Crunching numbers on NIH grants


     Massachusetts ranks second among the 50 states when it comes to landing research grants from The National Institutes of Health. (California tops the list.) Last year, NIH sent more than $2 billion to Massachusetts.  This money drives medical research – that can’t be overstated. Researchers’ careers depend on their ability to win NIH grants.

           Until recently, NIH issued reports about this funding – for example, a ranking of states or universities by their success in winning grants.

          Now you can run your own reports from a new web site.

On January 15, 2009, the National Institutes of Health made public the results of a new process for providing detailed funding information for 215 major areas of research. The Research, Condition, and Disease Categorization (RCDC) process uses standard category definitions, knowledge management principles, and computerized tools to categorize research projects.

          Most of the information comes in Excel spreadsheets.  Over the summer, I did a little sorting and came up with a story for Nature Network Boston on FY2008’s biggest winners.  

          The data has its limits. But anyone with an interest in where NIH money goes can learn a lot on this site.  Basic Excel skills will come in very handy.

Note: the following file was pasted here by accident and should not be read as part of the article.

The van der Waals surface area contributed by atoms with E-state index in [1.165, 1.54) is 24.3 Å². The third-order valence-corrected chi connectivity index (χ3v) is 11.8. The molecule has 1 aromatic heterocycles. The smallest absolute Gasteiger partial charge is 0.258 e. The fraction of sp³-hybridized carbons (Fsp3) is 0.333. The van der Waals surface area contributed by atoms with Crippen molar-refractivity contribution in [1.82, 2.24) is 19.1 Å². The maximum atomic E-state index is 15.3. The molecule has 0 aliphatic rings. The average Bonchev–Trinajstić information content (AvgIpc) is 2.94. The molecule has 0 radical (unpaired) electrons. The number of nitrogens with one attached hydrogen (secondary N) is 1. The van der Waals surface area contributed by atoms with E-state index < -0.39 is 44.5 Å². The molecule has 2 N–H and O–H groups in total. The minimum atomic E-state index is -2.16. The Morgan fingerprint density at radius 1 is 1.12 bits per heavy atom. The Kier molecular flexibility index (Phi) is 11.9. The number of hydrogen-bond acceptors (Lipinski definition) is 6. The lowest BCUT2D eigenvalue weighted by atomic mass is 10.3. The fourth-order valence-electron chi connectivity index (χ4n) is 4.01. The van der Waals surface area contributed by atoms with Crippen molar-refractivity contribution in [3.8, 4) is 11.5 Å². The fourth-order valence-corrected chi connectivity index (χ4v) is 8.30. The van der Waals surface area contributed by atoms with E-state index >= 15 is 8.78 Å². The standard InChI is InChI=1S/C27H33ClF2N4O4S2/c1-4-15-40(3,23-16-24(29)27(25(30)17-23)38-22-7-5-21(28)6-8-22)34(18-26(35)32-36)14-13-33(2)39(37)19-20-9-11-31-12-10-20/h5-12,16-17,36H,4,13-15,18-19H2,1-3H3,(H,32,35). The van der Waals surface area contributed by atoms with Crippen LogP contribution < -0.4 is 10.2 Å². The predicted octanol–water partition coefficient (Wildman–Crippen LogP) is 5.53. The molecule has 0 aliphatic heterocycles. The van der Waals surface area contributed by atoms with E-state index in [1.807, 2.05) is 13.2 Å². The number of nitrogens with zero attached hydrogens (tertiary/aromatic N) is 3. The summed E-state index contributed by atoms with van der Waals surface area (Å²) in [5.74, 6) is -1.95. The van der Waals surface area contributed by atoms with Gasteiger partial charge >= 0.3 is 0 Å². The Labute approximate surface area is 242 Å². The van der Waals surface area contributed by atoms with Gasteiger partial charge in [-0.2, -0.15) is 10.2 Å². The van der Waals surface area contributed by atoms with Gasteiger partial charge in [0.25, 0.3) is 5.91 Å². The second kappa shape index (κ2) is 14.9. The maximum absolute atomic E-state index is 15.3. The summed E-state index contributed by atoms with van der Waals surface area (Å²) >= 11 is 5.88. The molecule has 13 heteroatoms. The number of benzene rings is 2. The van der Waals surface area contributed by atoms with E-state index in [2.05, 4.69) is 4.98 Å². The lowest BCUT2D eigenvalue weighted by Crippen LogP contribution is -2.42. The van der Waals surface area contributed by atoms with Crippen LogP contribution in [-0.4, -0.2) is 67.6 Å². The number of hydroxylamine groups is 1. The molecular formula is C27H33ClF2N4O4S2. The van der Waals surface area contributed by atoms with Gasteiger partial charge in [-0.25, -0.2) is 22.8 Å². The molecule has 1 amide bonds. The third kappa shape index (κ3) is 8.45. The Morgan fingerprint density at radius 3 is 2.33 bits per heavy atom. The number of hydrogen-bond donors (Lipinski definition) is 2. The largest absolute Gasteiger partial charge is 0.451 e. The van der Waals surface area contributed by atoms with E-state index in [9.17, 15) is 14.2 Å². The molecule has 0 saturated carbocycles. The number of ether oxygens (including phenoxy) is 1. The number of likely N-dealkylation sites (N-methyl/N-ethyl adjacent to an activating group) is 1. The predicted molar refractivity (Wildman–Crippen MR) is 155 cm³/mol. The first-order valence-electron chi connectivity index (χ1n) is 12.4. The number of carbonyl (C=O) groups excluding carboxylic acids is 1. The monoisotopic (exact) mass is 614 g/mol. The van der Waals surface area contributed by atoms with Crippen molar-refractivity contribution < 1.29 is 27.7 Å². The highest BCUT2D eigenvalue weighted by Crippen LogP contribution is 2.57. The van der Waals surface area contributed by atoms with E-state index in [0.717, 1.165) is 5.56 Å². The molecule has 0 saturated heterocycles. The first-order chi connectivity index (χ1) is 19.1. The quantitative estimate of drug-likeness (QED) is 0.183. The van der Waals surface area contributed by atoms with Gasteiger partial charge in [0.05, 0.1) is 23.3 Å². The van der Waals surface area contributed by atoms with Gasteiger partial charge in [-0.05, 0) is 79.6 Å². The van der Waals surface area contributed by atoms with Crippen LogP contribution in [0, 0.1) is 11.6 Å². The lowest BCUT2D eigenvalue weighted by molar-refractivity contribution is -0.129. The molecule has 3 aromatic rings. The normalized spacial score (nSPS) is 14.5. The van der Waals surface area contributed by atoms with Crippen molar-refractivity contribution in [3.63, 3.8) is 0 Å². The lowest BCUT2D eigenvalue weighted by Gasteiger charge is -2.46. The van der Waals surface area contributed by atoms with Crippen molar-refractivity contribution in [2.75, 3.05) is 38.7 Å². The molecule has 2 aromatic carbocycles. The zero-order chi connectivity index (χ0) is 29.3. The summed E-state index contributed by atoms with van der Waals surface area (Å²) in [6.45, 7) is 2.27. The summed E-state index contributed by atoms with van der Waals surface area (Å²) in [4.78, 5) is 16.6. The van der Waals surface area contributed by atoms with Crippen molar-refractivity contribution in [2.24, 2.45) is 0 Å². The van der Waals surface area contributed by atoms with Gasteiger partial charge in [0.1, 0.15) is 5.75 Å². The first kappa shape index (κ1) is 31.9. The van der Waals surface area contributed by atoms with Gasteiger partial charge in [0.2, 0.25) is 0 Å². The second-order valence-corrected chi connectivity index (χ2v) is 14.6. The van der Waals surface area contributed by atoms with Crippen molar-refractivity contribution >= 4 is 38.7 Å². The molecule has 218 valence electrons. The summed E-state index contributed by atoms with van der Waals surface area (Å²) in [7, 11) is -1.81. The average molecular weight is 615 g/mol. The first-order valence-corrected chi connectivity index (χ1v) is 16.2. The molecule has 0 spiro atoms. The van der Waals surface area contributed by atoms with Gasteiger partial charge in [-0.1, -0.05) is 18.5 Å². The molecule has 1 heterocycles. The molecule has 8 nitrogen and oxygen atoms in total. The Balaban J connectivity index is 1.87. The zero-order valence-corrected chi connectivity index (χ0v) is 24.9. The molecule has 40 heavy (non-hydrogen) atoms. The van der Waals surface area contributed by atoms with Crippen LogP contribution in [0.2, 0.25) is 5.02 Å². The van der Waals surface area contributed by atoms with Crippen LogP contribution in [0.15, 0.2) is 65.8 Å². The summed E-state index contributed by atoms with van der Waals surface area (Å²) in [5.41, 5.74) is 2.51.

One thought on “Crunching numbers on NIH grants

  1. Tinker, buddy ole chum ole pal! Hope all’s well with you.

    In the future, if you’re not sure if your readership has the Excel skills, you might want to link to the Reporting Cookbook/Reporter’s Cookbook/Reporters’ Cookbook — one of these days we’ll get the name standardized. Anyway, it’s here:

    There’s some other good stuff on there, from newsroom math to GIS help.

Leave a Reply

Fill in your details below or click an icon to log in: Logo

You are commenting using your account. Log Out /  Change )

Google photo

You are commenting using your Google account. Log Out /  Change )

Twitter picture

You are commenting using your Twitter account. Log Out /  Change )

Facebook photo

You are commenting using your Facebook account. Log Out /  Change )

Connecting to %s

This site uses Akismet to reduce spam. Learn how your comment data is processed.